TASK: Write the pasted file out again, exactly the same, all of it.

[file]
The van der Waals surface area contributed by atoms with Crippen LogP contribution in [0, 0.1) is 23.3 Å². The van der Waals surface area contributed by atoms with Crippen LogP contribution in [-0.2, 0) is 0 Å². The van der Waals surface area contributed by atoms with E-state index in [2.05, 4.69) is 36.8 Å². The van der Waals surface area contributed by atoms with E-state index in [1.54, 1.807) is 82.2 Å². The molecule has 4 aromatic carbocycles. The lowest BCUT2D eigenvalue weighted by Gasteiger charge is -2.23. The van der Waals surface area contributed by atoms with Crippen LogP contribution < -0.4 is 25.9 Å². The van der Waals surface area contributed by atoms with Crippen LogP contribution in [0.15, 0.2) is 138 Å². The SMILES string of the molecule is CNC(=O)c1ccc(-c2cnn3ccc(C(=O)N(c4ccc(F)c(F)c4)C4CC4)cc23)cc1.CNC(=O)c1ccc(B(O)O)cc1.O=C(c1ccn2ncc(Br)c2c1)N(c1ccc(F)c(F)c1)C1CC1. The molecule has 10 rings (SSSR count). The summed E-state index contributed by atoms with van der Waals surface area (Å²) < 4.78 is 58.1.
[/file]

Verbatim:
The van der Waals surface area contributed by atoms with Crippen LogP contribution in [0, 0.1) is 23.3 Å². The van der Waals surface area contributed by atoms with Crippen LogP contribution in [-0.2, 0) is 0 Å². The van der Waals surface area contributed by atoms with E-state index in [2.05, 4.69) is 36.8 Å². The van der Waals surface area contributed by atoms with E-state index in [1.54, 1.807) is 82.2 Å². The molecule has 4 aromatic carbocycles. The lowest BCUT2D eigenvalue weighted by Gasteiger charge is -2.23. The van der Waals surface area contributed by atoms with Crippen LogP contribution < -0.4 is 25.9 Å². The van der Waals surface area contributed by atoms with Crippen LogP contribution in [0.15, 0.2) is 138 Å². The SMILES string of the molecule is CNC(=O)c1ccc(-c2cnn3ccc(C(=O)N(c4ccc(F)c(F)c4)C4CC4)cc23)cc1.CNC(=O)c1ccc(B(O)O)cc1.O=C(c1ccn2ncc(Br)c2c1)N(c1ccc(F)c(F)c1)C1CC1. The molecule has 10 rings (SSSR count). The summed E-state index contributed by atoms with van der Waals surface area (Å²) < 4.78 is 58.1.